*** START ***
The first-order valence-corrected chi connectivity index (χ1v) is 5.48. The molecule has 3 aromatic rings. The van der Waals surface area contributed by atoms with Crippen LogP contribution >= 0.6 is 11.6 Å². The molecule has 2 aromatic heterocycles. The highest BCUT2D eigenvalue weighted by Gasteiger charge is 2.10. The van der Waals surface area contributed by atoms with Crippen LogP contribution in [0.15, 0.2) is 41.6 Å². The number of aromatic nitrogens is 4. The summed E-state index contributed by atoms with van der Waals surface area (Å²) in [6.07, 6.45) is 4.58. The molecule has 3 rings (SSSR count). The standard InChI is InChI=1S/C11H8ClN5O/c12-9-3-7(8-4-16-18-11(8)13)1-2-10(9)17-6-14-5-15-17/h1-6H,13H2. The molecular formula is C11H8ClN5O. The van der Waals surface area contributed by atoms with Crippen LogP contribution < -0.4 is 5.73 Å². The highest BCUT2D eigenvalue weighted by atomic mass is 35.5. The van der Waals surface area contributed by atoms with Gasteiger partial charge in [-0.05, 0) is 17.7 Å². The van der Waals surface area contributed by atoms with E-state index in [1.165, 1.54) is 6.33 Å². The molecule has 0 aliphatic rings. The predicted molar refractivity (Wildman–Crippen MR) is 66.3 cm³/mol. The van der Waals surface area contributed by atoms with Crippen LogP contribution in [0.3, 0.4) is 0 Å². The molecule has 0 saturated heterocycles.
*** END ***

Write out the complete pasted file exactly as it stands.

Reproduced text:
The first-order valence-corrected chi connectivity index (χ1v) is 5.48. The molecule has 3 aromatic rings. The van der Waals surface area contributed by atoms with Crippen LogP contribution >= 0.6 is 11.6 Å². The molecule has 2 aromatic heterocycles. The highest BCUT2D eigenvalue weighted by Gasteiger charge is 2.10. The van der Waals surface area contributed by atoms with Crippen LogP contribution in [0.15, 0.2) is 41.6 Å². The number of aromatic nitrogens is 4. The summed E-state index contributed by atoms with van der Waals surface area (Å²) in [6.07, 6.45) is 4.58. The molecule has 3 rings (SSSR count). The standard InChI is InChI=1S/C11H8ClN5O/c12-9-3-7(8-4-16-18-11(8)13)1-2-10(9)17-6-14-5-15-17/h1-6H,13H2. The molecular formula is C11H8ClN5O. The van der Waals surface area contributed by atoms with Crippen LogP contribution < -0.4 is 5.73 Å². The highest BCUT2D eigenvalue weighted by atomic mass is 35.5. The van der Waals surface area contributed by atoms with Gasteiger partial charge in [-0.05, 0) is 17.7 Å². The van der Waals surface area contributed by atoms with E-state index in [1.165, 1.54) is 6.33 Å². The molecule has 0 aliphatic rings. The predicted molar refractivity (Wildman–Crippen MR) is 66.3 cm³/mol. The van der Waals surface area contributed by atoms with Crippen LogP contribution in [0.3, 0.4) is 0 Å². The molecule has 0 saturated heterocycles.